No other book talks about design patterns in C for embedded systems, so in that context the book is very valuable. Nonetheless without examples to work with the book is almost useless.

My recommendation is that you DON'T BUY THIS BOOK until a new edition is ready, otherwise you'll complain as we've done. By the way, the publisher would give us a free copy of that newer edition for customers that actually bought this first one. (I live outside US, so I needed to pay shipment costs, taxes, currency parity, etc.)
20% of the text is useful/relevant 18 décembre 2014
Par LaFrance - Publié sur Amazon.com
Format: Broché Achat vérifié
Within this book there are many 5-star worthy aspects as well as many 1-star aspects. Unfortunately, the 1-star aspects consisted of the majority of this book and took away from the delivery of the material. This major problems with this book can be summed up as follows: The author has an extremely high estimation of his other books and creations throughout his career and wants to reiterate those as often as possible. This created the following problems:

1. The first two chapters should be thrown out - a large portion of this section is describing how to make C an Object oriented language and promoting the author's other texts. It would be more helpful to put other texts in a reference section and just use C++, describing the features of C++ to avoid for embedded applications and why. Instead the author reinvents the wheel and wastes the reader's time in the process.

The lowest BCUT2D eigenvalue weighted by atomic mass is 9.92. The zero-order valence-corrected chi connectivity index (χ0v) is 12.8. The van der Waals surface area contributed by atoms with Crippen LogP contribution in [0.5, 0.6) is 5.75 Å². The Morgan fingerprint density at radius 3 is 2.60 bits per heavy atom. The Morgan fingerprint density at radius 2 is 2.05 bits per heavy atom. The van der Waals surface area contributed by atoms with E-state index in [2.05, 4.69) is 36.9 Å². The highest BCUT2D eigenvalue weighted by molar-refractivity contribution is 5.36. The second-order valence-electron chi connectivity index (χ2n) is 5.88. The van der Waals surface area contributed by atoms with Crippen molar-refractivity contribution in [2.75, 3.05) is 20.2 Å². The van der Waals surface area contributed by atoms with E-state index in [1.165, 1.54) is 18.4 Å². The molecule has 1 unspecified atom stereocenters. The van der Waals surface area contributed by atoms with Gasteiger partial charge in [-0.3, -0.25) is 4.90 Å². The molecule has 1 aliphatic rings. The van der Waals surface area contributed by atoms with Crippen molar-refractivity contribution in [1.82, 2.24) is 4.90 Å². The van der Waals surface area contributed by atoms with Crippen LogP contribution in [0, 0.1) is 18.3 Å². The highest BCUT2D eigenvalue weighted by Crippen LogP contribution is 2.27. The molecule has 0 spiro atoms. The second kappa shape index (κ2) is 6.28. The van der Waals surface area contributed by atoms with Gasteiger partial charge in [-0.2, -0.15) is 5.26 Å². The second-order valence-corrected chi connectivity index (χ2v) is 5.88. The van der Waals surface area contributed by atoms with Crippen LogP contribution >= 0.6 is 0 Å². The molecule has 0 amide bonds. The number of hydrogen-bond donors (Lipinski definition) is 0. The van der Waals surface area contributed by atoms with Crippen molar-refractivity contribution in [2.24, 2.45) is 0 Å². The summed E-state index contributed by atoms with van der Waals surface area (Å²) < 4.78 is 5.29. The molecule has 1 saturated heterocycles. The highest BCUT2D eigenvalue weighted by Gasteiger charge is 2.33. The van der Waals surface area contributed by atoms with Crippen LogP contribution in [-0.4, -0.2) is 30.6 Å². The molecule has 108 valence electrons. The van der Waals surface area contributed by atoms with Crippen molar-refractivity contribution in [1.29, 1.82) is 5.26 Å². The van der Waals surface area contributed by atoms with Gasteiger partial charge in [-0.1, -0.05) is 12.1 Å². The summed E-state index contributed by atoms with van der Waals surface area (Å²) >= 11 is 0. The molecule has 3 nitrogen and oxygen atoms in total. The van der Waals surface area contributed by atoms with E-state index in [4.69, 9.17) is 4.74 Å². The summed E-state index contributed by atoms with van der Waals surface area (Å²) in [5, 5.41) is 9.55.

2. The extensive use of UML is overkill- the author helped develop UML standards so he uses it in all examples, even if it does not shed any more light on the design pattern in question. I do not like having to learn how to read a diagram in order to read a book. (e.g. I shouldn't have to read online about UML state diagrams when a simple state diagram with a legend will illustrate the point equally well in a fraction of the time) I should be able to just read the book and the diagrams should help facilitate that.

3. The book was written in PhD styling - The author will introduce some vocabulary in the middle of a point hes trying to make, which just makes it more difficult to understand.

In summary, I would not purchase this book again. If you are considering this book, look at "Real-Time Concepts for Embedded Systems" (ISBN-13: 978-1578201242 ISBN-10: 1578201241) instead. It covers all of the material in this book and then some.